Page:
Along with the dent in the diff cover that appeared last summer in the Black Hills, I also saw a shiny spot on the diff cover from where the tie rod was making contact. That shouldn't happen so I looked closer at the tie rod and saw it was bent (actually it's the left rod end that's bent, but since that goes almost all the way across the Bronco, and the actual tie rod is only about 6" long, it kind of seems like it's the tie rod).

So I got the tie rod off (to be straightened, and to get it out of the way of the diff change) and got the diff cover off. That's where it sits now. I'm planning to do the diff swap myself. I've never set up gears before, and I've heard that Dana axles are some of the worst to work on. But I'm reusing the old gears and not touching the pinion, so it seemed like a good time to try it. If worst comes to worst I'll put the spindles back on and drive it to a shop to bail me out!

Here's a pic of the diff cover with the dent (low on the part that sticks out to clear the ring gear) and the mark from the tie rod hitting it (about even with the cover bolt that was already removed). The tie rod was already removed in this pic.


And here's a pic of the bent tie rod.
Bob

Flatfender wannabe
'71 Ford Bronco
Back to Top
Lee (MN) View Drop Down
Member
Member
Avatar

Joined: 12 Aug. 2008
Location: Harris, MN
Status: Offline
Points: 3593
Post Options Post Options   Thanks (0) Thanks(0)   Quote Lee (MN) Quote  Post ReplyReply Direct Link To This Post Posted: 25 Mar. 2018 at 9:35pm
Interesting!..... if you do not mind me asking, what's an OX locker going for, $ ?.... where were you at in the Black Hills ?

Lee
               LEE
44 GPW-The Perfected Willys
49 2A
67 M715
American Made Rolling History
Back to Top
Nothing Special View Drop Down
Member
Member
Avatar

Joined: 02 Feb. 2018
Location: Roseville, MN
Status: Offline
Points: 374
Post Options Post Options   Thanks (0) Thanks(0)   Quote Nothing Special Quote  Post ReplyReply Direct Link To This Post Posted: 25 Mar. 2018 at 11:00pm
Originally posted by Lee (MN) Lee (MN) wrote:

Interesting!..... if you do not mind me asking, what's an OX locker going for, $ ?.... where were you at in the Black Hills ?

Lee

Around $1000.  It's not a low cost option!  But I'm not at a point of constantly spending money on this vehicle anymore, so I'm doing more expensive projects that have been put off for a while, just not doing them real fast.  I added the winch about a year ago, and otherwise it was just a few minor repairs in the past year, so the locker finally made the top of the list.

When my kids were very little we stayed at Jellystone Park on the south side of Rapid City.  That closed down a while back and since then we've been staying at Mystery Mountain Resort, right next door to Bear country (also a little south of Rapid City).

We've done a bunch of different trails in the area.  Around Galena / Camp 5 Road has long been a favorite (the middle picture above is from there, the top picture is from another Black Hills trail, the bottom one is from the Mesabi Mountain Trail near the Gilbert OHV park).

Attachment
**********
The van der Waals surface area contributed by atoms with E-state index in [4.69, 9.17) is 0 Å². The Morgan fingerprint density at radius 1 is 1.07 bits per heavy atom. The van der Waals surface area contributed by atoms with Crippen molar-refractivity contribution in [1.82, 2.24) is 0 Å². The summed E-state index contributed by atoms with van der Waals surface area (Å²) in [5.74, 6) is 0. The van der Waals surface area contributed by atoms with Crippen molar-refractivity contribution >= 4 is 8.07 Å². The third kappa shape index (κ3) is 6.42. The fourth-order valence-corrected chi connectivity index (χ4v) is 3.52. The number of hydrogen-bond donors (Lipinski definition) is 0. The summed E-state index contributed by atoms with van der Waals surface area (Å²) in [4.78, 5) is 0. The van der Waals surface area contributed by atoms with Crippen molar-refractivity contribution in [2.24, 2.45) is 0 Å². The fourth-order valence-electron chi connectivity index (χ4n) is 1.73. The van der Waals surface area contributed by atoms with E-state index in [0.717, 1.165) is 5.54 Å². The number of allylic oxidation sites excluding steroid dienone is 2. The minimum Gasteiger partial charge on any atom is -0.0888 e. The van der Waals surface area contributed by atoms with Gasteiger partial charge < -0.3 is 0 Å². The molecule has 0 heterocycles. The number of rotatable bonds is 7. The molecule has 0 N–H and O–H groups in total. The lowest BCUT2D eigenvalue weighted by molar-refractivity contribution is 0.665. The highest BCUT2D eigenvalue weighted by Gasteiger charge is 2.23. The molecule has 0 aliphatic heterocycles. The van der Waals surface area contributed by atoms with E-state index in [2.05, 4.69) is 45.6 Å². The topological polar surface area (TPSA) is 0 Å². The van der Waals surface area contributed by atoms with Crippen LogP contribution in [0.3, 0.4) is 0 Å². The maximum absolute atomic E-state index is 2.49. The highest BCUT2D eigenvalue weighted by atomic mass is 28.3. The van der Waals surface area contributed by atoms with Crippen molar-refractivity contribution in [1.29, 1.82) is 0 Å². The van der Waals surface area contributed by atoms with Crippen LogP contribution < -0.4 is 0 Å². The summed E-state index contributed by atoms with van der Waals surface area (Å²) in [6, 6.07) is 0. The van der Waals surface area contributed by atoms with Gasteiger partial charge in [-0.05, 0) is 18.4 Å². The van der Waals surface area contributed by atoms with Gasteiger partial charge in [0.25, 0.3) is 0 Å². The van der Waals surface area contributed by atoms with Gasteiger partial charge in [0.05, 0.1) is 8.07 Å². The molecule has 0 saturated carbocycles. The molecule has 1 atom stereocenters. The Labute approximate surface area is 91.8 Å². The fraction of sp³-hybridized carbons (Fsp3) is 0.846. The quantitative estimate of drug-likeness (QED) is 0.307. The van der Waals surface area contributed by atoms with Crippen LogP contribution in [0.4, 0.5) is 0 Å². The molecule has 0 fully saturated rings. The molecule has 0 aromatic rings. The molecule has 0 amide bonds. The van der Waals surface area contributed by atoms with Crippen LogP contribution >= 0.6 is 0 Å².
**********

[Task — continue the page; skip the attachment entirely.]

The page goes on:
There's also a trail called Trapper's Run that we did on our first trip out, but haven't been able to find again (we had a local guide that day, a picture of my old CJ5 on that trail is below).


Bob

Flatfender wannabe
'71 Ford Bronco
Back to Top
Lee (MN) View Drop Down
Member
Member
Avatar

Joined: 12 Aug. 2008
Location: Harris, MN
Status: Offline
Points: 3593
Post Options Post Options   Thanks (0) Thanks(0)   Quote Lee (MN) Quote  Post ReplyReply Direct Link To This Post Posted: 25 Mar. 2018 at 11:46pm
Nice!, I thought that looked like camp 5, I've been there myself!.... Good luck with your project, nice to see something different as well!.

Lee
               LEE
44 GPW-The Perfected Willys
49 2A
67 M715
American Made Rolling History
Back to Top
Flatfender Ben View Drop Down
Member
Member
Avatar

Joined: 13 July 2014
Location: Nyssa OR
Status: Offline
Points: 1549
Post Options Post Options   Thanks (0) Thanks(0)   Quote Flatfender Ben Quote  Post ReplyReply Direct Link To This Post Posted: 27 Mar. 2018 at 1:22pm
Sweet Bronco!
Thanks for sharing Clap
1946 cj2a desert dog
1946 cj2a bulldog
1948 cj2a blue jeep
1953 cj3b yard dog
1955 willys wagon
1955 willys pickup
1956 willys pickup boomer
1960 fc 170
1968 jeepster commando
1990 Grand wagoneer
Back to Top
Nothing Special View Drop Down
Member
Member
Avatar

Joined: 02 Feb. 2018
Location: Roseville, MN
Status: Offline
Points: 374
Post Options Post Options   Thanks (0) Thanks(0)   Quote Nothing Special Quote  Post ReplyReply Direct Link To This Post Posted: 27 Mar. 2018 at 8:46pm
Since I'm going to be reusing my old gears I figured I'd check the current setup before I pulled the carrier out. Being I'm new at this I welcome suggestions from others.

The backlash is .006", which seems very good (I've heard .005" - .008" is the spec).

I'm less thrilled with the pattern, but I think it's OK. The pattern seems a lot closer to the toe than the heel, but what I'm seeing on most "expert" sites is that that doesn't matter so much. The main things seem to be that the pattern is centered between the flank and the face (and the pinion depth needs to be changed to adjust that) and that the backlash is correct (moving the carrier to adjust that). I think my pattern seems good that way (flank - face), so I think the pinion depth must be correct (which is great, because I wasn't planning on touching that). So It should just be getting the backlash and the carrier bearing preload right by getting the right carrier shims in the right places.

Again, I welcome feedback!